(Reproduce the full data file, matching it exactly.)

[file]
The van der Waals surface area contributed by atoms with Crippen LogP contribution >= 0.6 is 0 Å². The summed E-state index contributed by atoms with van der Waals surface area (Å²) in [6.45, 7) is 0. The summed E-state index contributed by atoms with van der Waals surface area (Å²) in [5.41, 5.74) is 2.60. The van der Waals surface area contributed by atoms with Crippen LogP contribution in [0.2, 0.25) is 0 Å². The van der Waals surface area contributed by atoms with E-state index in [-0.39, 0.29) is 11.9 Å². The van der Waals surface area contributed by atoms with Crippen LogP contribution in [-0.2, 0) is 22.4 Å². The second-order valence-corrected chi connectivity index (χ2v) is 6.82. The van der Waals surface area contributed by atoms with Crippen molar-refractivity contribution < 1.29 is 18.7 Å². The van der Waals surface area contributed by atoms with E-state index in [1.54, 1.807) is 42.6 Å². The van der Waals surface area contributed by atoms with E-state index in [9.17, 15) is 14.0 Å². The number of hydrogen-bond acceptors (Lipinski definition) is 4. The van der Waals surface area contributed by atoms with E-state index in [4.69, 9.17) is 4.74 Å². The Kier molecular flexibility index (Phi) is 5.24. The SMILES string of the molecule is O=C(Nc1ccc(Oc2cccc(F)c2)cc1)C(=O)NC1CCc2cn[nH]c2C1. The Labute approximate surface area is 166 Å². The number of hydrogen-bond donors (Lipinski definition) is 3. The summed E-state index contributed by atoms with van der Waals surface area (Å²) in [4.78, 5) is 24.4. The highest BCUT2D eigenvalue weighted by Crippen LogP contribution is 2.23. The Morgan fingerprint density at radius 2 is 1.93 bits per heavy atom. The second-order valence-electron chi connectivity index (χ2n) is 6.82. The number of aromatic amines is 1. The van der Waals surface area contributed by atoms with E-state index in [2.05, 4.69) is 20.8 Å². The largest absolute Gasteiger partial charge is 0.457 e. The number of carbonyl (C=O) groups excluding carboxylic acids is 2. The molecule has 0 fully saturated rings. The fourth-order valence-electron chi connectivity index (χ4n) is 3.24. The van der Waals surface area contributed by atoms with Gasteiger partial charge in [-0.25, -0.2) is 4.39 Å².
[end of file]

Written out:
The van der Waals surface area contributed by atoms with Crippen LogP contribution >= 0.6 is 0 Å². The summed E-state index contributed by atoms with van der Waals surface area (Å²) in [6.45, 7) is 0. The summed E-state index contributed by atoms with van der Waals surface area (Å²) in [5.41, 5.74) is 2.60. The van der Waals surface area contributed by atoms with Crippen LogP contribution in [0.2, 0.25) is 0 Å². The van der Waals surface area contributed by atoms with E-state index in [-0.39, 0.29) is 11.9 Å². The van der Waals surface area contributed by atoms with Crippen LogP contribution in [-0.2, 0) is 22.4 Å². The second-order valence-corrected chi connectivity index (χ2v) is 6.82. The van der Waals surface area contributed by atoms with Crippen molar-refractivity contribution < 1.29 is 18.7 Å². The van der Waals surface area contributed by atoms with E-state index in [1.54, 1.807) is 42.6 Å². The van der Waals surface area contributed by atoms with E-state index in [9.17, 15) is 14.0 Å². The number of hydrogen-bond acceptors (Lipinski definition) is 4. The van der Waals surface area contributed by atoms with E-state index in [4.69, 9.17) is 4.74 Å². The Kier molecular flexibility index (Phi) is 5.24. The SMILES string of the molecule is O=C(Nc1ccc(Oc2cccc(F)c2)cc1)C(=O)NC1CCc2cn[nH]c2C1. The Labute approximate surface area is 166 Å². The number of hydrogen-bond donors (Lipinski definition) is 3. The summed E-state index contributed by atoms with van der Waals surface area (Å²) in [4.78, 5) is 24.4. The highest BCUT2D eigenvalue weighted by Crippen LogP contribution is 2.23. The Morgan fingerprint density at radius 2 is 1.93 bits per heavy atom. The second-order valence-electron chi connectivity index (χ2n) is 6.82. The number of aromatic amines is 1. The van der Waals surface area contributed by atoms with E-state index in [2.05, 4.69) is 20.8 Å². The largest absolute Gasteiger partial charge is 0.457 e. The number of carbonyl (C=O) groups excluding carboxylic acids is 2. The molecule has 0 fully saturated rings. The fourth-order valence-electron chi connectivity index (χ4n) is 3.24. The van der Waals surface area contributed by atoms with Gasteiger partial charge in [-0.25, -0.2) is 4.39 Å².